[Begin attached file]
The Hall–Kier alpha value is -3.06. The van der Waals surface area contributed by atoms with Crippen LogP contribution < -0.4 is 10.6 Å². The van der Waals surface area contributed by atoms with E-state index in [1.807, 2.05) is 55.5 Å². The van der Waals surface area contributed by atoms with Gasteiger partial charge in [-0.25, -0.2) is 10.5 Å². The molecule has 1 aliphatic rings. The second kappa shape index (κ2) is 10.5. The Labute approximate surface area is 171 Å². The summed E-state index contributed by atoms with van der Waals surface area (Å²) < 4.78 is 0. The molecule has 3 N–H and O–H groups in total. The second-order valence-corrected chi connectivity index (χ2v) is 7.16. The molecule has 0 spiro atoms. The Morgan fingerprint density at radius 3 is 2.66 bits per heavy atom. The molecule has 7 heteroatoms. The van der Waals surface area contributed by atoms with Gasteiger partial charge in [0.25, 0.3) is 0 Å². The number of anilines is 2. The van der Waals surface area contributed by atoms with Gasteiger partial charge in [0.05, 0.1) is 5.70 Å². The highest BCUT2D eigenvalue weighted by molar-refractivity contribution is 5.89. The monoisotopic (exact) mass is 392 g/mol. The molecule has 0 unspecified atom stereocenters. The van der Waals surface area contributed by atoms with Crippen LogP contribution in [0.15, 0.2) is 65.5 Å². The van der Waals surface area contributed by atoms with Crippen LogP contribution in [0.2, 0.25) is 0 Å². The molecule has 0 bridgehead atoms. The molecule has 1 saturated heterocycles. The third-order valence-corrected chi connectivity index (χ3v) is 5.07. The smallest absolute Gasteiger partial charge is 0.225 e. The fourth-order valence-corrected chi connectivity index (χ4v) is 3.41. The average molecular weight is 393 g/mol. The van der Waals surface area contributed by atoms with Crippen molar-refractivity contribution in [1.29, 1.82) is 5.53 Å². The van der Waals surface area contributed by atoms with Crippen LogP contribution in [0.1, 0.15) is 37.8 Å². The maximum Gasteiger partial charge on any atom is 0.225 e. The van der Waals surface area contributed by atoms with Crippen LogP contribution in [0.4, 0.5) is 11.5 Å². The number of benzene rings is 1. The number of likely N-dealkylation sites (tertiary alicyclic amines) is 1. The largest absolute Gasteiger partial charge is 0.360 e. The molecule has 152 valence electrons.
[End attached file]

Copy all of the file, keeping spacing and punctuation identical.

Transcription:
The Hall–Kier alpha value is -3.06. The van der Waals surface area contributed by atoms with Crippen LogP contribution < -0.4 is 10.6 Å². The van der Waals surface area contributed by atoms with E-state index in [1.807, 2.05) is 55.5 Å². The van der Waals surface area contributed by atoms with Gasteiger partial charge in [-0.25, -0.2) is 10.5 Å². The molecule has 1 aliphatic rings. The second kappa shape index (κ2) is 10.5. The Labute approximate surface area is 171 Å². The summed E-state index contributed by atoms with van der Waals surface area (Å²) < 4.78 is 0. The molecule has 3 N–H and O–H groups in total. The second-order valence-corrected chi connectivity index (χ2v) is 7.16. The molecule has 0 spiro atoms. The Morgan fingerprint density at radius 3 is 2.66 bits per heavy atom. The molecule has 7 heteroatoms. The van der Waals surface area contributed by atoms with Gasteiger partial charge in [0.25, 0.3) is 0 Å². The number of anilines is 2. The van der Waals surface area contributed by atoms with Gasteiger partial charge in [0.05, 0.1) is 5.70 Å². The highest BCUT2D eigenvalue weighted by molar-refractivity contribution is 5.89. The monoisotopic (exact) mass is 392 g/mol. The molecule has 0 unspecified atom stereocenters. The van der Waals surface area contributed by atoms with Crippen LogP contribution in [0.15, 0.2) is 65.5 Å². The van der Waals surface area contributed by atoms with Crippen LogP contribution in [0.2, 0.25) is 0 Å². The molecule has 0 bridgehead atoms. The molecule has 1 saturated heterocycles. The third-order valence-corrected chi connectivity index (χ3v) is 5.07. The smallest absolute Gasteiger partial charge is 0.225 e. The fourth-order valence-corrected chi connectivity index (χ4v) is 3.41. The average molecular weight is 393 g/mol. The van der Waals surface area contributed by atoms with Crippen molar-refractivity contribution in [1.29, 1.82) is 5.53 Å². The van der Waals surface area contributed by atoms with Crippen LogP contribution in [0.1, 0.15) is 37.8 Å². The maximum Gasteiger partial charge on any atom is 0.225 e. The van der Waals surface area contributed by atoms with Crippen LogP contribution in [0.4, 0.5) is 11.5 Å². The number of benzene rings is 1. The number of likely N-dealkylation sites (tertiary alicyclic amines) is 1. The largest absolute Gasteiger partial charge is 0.360 e. The molecule has 152 valence electrons.